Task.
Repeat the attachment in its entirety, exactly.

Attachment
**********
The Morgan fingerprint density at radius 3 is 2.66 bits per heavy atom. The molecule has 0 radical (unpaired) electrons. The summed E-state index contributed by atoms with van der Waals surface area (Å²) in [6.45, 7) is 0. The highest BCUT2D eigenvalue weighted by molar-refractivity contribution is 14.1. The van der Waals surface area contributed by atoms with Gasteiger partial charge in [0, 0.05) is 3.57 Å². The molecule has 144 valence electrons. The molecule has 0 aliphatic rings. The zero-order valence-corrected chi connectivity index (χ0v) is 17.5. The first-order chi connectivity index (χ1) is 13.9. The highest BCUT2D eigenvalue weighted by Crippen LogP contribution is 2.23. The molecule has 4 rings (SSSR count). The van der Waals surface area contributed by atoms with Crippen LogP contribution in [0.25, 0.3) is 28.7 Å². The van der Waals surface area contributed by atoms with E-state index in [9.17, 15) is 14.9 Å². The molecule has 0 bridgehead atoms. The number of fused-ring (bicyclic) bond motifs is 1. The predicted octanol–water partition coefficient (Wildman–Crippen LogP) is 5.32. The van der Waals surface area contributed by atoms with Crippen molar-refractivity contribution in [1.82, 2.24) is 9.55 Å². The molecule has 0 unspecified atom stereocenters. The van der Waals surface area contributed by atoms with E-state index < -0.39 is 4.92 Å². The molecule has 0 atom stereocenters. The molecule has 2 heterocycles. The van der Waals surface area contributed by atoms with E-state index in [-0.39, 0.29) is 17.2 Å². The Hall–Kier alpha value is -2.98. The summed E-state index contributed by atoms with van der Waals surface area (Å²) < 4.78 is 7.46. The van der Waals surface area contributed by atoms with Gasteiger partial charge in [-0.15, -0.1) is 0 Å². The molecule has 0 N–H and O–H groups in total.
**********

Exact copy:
The Morgan fingerprint density at radius 3 is 2.66 bits per heavy atom. The molecule has 0 radical (unpaired) electrons. The summed E-state index contributed by atoms with van der Waals surface area (Å²) in [6.45, 7) is 0. The highest BCUT2D eigenvalue weighted by molar-refractivity contribution is 14.1. The van der Waals surface area contributed by atoms with Gasteiger partial charge in [0, 0.05) is 3.57 Å². The molecule has 144 valence electrons. The molecule has 0 aliphatic rings. The zero-order valence-corrected chi connectivity index (χ0v) is 17.5. The first-order chi connectivity index (χ1) is 13.9. The highest BCUT2D eigenvalue weighted by Crippen LogP contribution is 2.23. The molecule has 4 rings (SSSR count). The van der Waals surface area contributed by atoms with Crippen LogP contribution in [0.25, 0.3) is 28.7 Å². The van der Waals surface area contributed by atoms with E-state index in [9.17, 15) is 14.9 Å². The molecule has 0 bridgehead atoms. The number of fused-ring (bicyclic) bond motifs is 1. The predicted octanol–water partition coefficient (Wildman–Crippen LogP) is 5.32. The van der Waals surface area contributed by atoms with Crippen molar-refractivity contribution in [1.82, 2.24) is 9.55 Å². The molecule has 0 unspecified atom stereocenters. The van der Waals surface area contributed by atoms with E-state index < -0.39 is 4.92 Å². The molecule has 0 atom stereocenters. The molecule has 2 heterocycles. The van der Waals surface area contributed by atoms with E-state index in [-0.39, 0.29) is 17.2 Å². The Hall–Kier alpha value is -2.98. The summed E-state index contributed by atoms with van der Waals surface area (Å²) < 4.78 is 7.46. The van der Waals surface area contributed by atoms with Gasteiger partial charge in [-0.15, -0.1) is 0 Å². The molecule has 0 N–H and O–H groups in total.